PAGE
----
The IRS regulations when it comes to gifts in kind can be confusing. But they’re well worth leveraging. As noted by Brian Mittendorf, Professor of Accounting and MIS at The Ohio State University Fisher School of Business, “The IRS rules are such that a company is likely to see greater tax benefits from donating inventory than from donating cash.”
With that in mind, here are a few rules of the road:
To qualify for a tax deduction, donations must go to nonprofits that are listed as 501©(3) organizations and be a public charity or private operating foundation.
If your business is a sole proprietorship, S corporation or partnership, your tax incentive is limited to the item’s (cost) basis. For example, if the item cost $30 to make and the fair market value [FMV] is $50, the tax deduction is $30.
If your business is a C corporation, you can get a larger tax deduction than the basis if you get a written letter from the charity stating that the donation meets several requirements, including:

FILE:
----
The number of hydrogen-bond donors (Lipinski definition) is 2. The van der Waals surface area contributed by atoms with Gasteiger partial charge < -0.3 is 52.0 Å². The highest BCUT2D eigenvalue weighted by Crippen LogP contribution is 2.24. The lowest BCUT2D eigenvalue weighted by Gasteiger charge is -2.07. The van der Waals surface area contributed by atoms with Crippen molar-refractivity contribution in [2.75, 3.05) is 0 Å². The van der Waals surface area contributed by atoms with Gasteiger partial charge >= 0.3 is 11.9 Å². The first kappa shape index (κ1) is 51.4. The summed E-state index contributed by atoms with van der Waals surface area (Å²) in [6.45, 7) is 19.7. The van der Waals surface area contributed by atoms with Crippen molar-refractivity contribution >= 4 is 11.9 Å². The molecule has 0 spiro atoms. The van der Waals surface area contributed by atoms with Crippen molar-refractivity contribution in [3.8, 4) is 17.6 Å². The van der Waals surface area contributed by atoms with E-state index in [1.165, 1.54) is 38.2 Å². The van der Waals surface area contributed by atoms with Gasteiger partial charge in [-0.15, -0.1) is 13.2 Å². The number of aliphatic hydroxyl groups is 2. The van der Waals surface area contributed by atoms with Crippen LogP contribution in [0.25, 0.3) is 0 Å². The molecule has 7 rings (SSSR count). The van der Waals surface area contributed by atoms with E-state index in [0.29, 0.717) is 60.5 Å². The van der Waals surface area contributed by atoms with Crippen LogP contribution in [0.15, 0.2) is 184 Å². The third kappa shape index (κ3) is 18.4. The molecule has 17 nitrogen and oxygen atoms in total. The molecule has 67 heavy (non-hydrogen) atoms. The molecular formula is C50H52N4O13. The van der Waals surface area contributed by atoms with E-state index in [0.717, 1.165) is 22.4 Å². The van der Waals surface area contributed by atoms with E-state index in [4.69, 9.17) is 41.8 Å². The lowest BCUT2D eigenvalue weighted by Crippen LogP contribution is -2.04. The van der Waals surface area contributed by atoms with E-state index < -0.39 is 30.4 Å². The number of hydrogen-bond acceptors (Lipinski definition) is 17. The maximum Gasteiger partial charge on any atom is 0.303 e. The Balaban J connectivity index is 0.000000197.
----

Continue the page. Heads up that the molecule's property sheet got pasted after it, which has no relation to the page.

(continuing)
- The donation is being used to care for the financially needy, ill or infants and is used in a manner related to the donee’s exempt purpose.
- A third party has not used the property unless that use is incidental to the primary use of caring for the ill, needy, or infants
- Donated property has not been transferred by the donee in exchange for money, other property, or services.
- The property has satisfied certain requirements of the Federal Food, Drug and Cosmetic Act (if applicable). Compliance is required not only for the time the contribution is made, but for the 180 day period preceding the contribution as well.